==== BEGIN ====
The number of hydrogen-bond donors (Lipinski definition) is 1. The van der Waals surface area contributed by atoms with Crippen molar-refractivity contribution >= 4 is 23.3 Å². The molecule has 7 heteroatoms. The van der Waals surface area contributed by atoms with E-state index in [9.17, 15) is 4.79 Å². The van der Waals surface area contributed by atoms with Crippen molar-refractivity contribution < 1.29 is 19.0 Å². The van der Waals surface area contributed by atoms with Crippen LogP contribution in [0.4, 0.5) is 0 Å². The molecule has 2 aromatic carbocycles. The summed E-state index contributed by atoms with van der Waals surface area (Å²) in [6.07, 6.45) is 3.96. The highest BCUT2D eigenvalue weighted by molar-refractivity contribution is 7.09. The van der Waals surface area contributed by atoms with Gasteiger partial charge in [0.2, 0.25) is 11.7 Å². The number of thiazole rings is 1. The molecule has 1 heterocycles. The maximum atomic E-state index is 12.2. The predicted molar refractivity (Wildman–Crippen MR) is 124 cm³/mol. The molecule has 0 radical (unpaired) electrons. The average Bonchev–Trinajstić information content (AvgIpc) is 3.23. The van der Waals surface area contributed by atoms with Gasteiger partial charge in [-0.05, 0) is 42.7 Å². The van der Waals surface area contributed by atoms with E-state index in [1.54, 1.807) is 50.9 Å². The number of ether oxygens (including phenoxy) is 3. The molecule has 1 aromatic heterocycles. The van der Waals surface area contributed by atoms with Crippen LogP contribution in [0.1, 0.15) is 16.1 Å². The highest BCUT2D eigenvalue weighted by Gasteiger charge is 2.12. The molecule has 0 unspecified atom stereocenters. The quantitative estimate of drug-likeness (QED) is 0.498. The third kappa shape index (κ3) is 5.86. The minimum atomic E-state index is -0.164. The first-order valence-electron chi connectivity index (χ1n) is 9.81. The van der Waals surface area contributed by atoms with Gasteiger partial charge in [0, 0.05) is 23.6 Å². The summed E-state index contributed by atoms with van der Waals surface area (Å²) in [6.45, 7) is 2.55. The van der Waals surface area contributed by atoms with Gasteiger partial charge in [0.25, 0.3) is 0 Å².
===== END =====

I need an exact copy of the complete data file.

The number of hydrogen-bond donors (Lipinski definition) is 1. The van der Waals surface area contributed by atoms with Crippen molar-refractivity contribution >= 4 is 23.3 Å². The molecule has 7 heteroatoms. The van der Waals surface area contributed by atoms with E-state index in [9.17, 15) is 4.79 Å². The van der Waals surface area contributed by atoms with Crippen molar-refractivity contribution < 1.29 is 19.0 Å². The van der Waals surface area contributed by atoms with Crippen LogP contribution in [0.4, 0.5) is 0 Å². The molecule has 2 aromatic carbocycles. The summed E-state index contributed by atoms with van der Waals surface area (Å²) in [6.07, 6.45) is 3.96. The highest BCUT2D eigenvalue weighted by molar-refractivity contribution is 7.09. The van der Waals surface area contributed by atoms with Gasteiger partial charge in [0.2, 0.25) is 11.7 Å². The number of thiazole rings is 1. The molecule has 1 heterocycles. The maximum atomic E-state index is 12.2. The predicted molar refractivity (Wildman–Crippen MR) is 124 cm³/mol. The molecule has 0 radical (unpaired) electrons. The average Bonchev–Trinajstić information content (AvgIpc) is 3.23. The van der Waals surface area contributed by atoms with Gasteiger partial charge in [-0.05, 0) is 42.7 Å². The van der Waals surface area contributed by atoms with E-state index in [1.54, 1.807) is 50.9 Å². The number of ether oxygens (including phenoxy) is 3. The molecule has 1 aromatic heterocycles. The van der Waals surface area contributed by atoms with Crippen LogP contribution in [0.1, 0.15) is 16.1 Å². The highest BCUT2D eigenvalue weighted by Gasteiger charge is 2.12. The molecule has 0 unspecified atom stereocenters. The quantitative estimate of drug-likeness (QED) is 0.498. The third kappa shape index (κ3) is 5.86. The minimum atomic E-state index is -0.164. The first-order valence-electron chi connectivity index (χ1n) is 9.81. The van der Waals surface area contributed by atoms with Gasteiger partial charge in [0, 0.05) is 23.6 Å². The summed E-state index contributed by atoms with van der Waals surface area (Å²) in [6.45, 7) is 2.55. The van der Waals surface area contributed by atoms with Gasteiger partial charge in [0.25, 0.3) is 0 Å².